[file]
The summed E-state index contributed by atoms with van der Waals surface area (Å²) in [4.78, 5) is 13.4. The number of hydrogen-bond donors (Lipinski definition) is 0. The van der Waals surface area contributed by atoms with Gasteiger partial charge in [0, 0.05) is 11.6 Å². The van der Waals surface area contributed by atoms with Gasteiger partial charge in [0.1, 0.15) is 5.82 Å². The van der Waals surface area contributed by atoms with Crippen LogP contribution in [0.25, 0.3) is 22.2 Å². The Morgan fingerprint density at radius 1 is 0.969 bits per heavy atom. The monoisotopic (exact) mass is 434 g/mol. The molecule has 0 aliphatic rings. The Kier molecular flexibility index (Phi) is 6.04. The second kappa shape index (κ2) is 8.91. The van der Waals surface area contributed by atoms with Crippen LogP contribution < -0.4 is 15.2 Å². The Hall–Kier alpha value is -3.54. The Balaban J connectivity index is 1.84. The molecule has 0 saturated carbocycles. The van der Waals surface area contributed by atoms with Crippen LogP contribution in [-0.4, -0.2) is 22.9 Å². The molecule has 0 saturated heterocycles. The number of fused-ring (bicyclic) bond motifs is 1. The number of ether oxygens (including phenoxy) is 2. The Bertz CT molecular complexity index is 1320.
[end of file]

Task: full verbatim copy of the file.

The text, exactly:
The summed E-state index contributed by atoms with van der Waals surface area (Å²) in [4.78, 5) is 13.4. The number of hydrogen-bond donors (Lipinski definition) is 0. The van der Waals surface area contributed by atoms with Gasteiger partial charge in [0, 0.05) is 11.6 Å². The van der Waals surface area contributed by atoms with Gasteiger partial charge in [0.1, 0.15) is 5.82 Å². The van der Waals surface area contributed by atoms with Crippen LogP contribution in [0.25, 0.3) is 22.2 Å². The Morgan fingerprint density at radius 1 is 0.969 bits per heavy atom. The monoisotopic (exact) mass is 434 g/mol. The molecule has 0 aliphatic rings. The Kier molecular flexibility index (Phi) is 6.04. The second kappa shape index (κ2) is 8.91. The van der Waals surface area contributed by atoms with Crippen LogP contribution < -0.4 is 15.2 Å². The Hall–Kier alpha value is -3.54. The Balaban J connectivity index is 1.84. The molecule has 0 saturated carbocycles. The van der Waals surface area contributed by atoms with Crippen LogP contribution in [-0.4, -0.2) is 22.9 Å². The molecule has 0 saturated heterocycles. The number of fused-ring (bicyclic) bond motifs is 1. The number of ether oxygens (including phenoxy) is 2. The Bertz CT molecular complexity index is 1320.